3. Finally, I wrapped a gel ice bag around my hand and secured that in place. It was quite the get-up!

A few hours later the pain was down a couple of levels from a 10 to about a 7. We all know what a difference a couple of pain levels down can make—it's the difference between coping, and not.

Although my left hand was extremely stiff wrapped in the patches and glove, I thought I'd give crocheting on my current doily a try. And in the process, I learned something new! You have to put quite a bit of tension on the third finger of your left hand holding your thread tension tight. I discovered that with the copper glove, I had to use almost no pressure at all! The fabric of the glove simply gave the thread some traction and kept it from slipping. Awesome! I was able to crochet for over an hour.

Adaptive Crochet Hooks

I have managed to keep crocheting with the help of these wonderful crochet hooks by Clover:

Clover Soft Touch

The "Soft Touch" variety is my life support. Somehow they just magically allow me to crochet without my hand cramping up. They are a true godsend!

They come in almost every letter size of the alphabet, and Clover makes a different Soft Touch in thread sizes. Yes, you can keep doing thread crochet! Clover Soft Touch steel hooks have a handle that allows me to keep crocheting in thread. The handle on them is a bit different and a little smaller than the letter-size hooks.

I own Soft Touch hooks in every size—from the tiniest thread hook to the biggest yarn hook. Buy them here, search for them on eBay, on Google, wherever you shop—even at your local yarn store! But try one. I could not believe the difference it made as I was no longer able to use regular straight round hooks at all. And forget about the tiny steel hooks for thread! But now I am happily back to crocheting anything I want.

Clover Amour

I have also just started trying the newer Clover Amour rubberized crochet hooks, which are amazing. They are even better than my beloved regular Soft Touch because the handles are rubberized! Looks like I'll be investing in lots of sizes of these hooks too.

More Adaptive Equipment, Aids, and Tips for Crafting With Hand Disabilities

Let's look at some more options:

Other Types of Gloves

  • Heat Gloves: For people having trouble because of their hands—pain, dexterity, etc.—there are a couple of things that help. One is heat. They sell these stretchy gloves that provide heat and compression to your hands. I know they sell them usually at the front checkouts of Hobby Lobby and probably every other craft store. They're called thergonomic hand aids, I believe. There are other aids out there like the arthritis gloves you wear to compress and warm your hand. I have used those on occasion.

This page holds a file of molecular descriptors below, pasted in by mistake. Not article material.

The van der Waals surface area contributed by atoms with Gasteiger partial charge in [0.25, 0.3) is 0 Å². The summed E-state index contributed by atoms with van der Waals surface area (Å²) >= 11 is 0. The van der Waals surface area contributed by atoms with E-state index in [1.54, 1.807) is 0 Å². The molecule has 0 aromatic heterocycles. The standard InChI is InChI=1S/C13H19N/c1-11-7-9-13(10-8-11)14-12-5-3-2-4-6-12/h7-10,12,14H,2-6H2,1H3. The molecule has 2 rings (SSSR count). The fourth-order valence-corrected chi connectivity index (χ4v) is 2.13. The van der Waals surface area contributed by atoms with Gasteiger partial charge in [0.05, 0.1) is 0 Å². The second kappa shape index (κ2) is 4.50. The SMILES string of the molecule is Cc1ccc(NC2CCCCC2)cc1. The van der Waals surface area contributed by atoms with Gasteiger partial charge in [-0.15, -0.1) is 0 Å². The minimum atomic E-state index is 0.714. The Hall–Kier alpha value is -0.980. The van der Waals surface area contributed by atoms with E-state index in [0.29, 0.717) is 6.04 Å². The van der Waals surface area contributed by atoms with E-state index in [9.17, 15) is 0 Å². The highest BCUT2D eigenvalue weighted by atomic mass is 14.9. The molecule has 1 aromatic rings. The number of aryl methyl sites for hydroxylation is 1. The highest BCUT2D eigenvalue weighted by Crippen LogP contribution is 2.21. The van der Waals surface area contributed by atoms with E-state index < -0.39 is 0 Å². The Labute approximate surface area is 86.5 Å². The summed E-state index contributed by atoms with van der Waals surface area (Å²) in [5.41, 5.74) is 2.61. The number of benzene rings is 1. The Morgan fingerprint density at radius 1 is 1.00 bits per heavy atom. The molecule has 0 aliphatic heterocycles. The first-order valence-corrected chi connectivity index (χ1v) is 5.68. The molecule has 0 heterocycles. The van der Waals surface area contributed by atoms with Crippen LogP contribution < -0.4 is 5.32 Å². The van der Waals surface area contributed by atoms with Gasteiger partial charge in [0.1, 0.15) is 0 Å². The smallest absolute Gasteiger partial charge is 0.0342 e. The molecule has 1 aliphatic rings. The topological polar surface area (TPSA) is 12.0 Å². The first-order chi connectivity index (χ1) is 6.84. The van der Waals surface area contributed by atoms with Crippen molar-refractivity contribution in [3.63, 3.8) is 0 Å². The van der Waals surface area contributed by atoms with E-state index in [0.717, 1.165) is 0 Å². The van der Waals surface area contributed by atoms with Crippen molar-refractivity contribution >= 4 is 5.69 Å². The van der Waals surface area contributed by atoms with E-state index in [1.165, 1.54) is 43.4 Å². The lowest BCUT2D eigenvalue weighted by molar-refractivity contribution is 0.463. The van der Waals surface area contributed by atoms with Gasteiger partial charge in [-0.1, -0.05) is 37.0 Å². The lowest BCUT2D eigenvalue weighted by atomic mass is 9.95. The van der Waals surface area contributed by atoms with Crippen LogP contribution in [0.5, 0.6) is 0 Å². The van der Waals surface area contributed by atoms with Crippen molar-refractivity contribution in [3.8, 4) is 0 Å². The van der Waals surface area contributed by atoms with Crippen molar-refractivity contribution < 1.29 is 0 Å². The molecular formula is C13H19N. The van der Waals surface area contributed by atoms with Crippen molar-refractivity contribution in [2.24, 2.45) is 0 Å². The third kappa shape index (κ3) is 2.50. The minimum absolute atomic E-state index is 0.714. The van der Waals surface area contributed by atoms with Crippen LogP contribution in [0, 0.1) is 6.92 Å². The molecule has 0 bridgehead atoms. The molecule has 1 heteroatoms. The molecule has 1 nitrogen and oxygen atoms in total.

• Machine Quilting Grip Gloves: These machine quilting grip gloves can be used for more than just quilting. Although they are great to grasp fabric with, you can use them for doing any crafting activity with your hands.
  • Medical Gloves: Myasthenia makes my hands and fingers somewhat clumsy. I have found that wearing latex gloves (or the non-latex kind) when they're acting up seems to improve my dexterity, especially when working with small objects like beads. Try it! Yes—when my dexterity is very bad, sometimes I will wear plain old non-latex medical gloves! It's amazing how much better I can grasp things with them.

Sewing and Crochet Tools

  • "Third Hand" Sewing Clamp: Need a third hand? With the help of some very smart crochet friends out there, I've located an amazing device called the "Third Hand," which holds work in place on a hard surface for people who have lost the use of one of their hands due to stroke or other illness/injury. This sewing clamp is an amazing little device. It can be used for sewing or crocheting, and I'm assuming for some other crafts as well. Can you do your craft with one hand? Yes!
  • Needle Gripper Dots: Needle gripper dots are a great aid for sewing and embroidery. They actually helped me complete my quilt. You just grasp the needle with the rubberized dot. They will help you hold the needle to push and pull it through the fabric.
  • Quilt Needle Threader: A quilt needle threader is indispensable for helping you thread needles despite bad eyesight. Anything to help get that thread through the eye. Thread that needle!
  • Gripper Scissors: I love these great gripper scissors. So comfy to grasp—awesome!

Adaptive Equipment, Aids, and Tips for Crafting With Eye Problems

Here's some suggestions for crafters with vision-related disabilities:

  • Design Your Own Patterns: On the eyesight issue—unfortunately, nothing can help my particular situation except a LOT of patience, patching one eye to alleviate the double vision and a lot of other things I don't want to do either. Sadly I'll never be able to work from printed patterns again because of my eyesight issues. It's just too frustrating. My solution was to stop trying to work by patterns and take off to do my own thing—I design my own! I do still keep all my beloved vintage patterns and drool over them now and then. If I really wanted to make one, I'd fight the eyesight and find a way. But for now . . . nope.
  • Create an "Audio Pattern": If you really want to work from a printed pattern and have the refocusing issue as I do, or even other eyesight challenges, you can read the pattern aloud and tape it, replaying as necessary.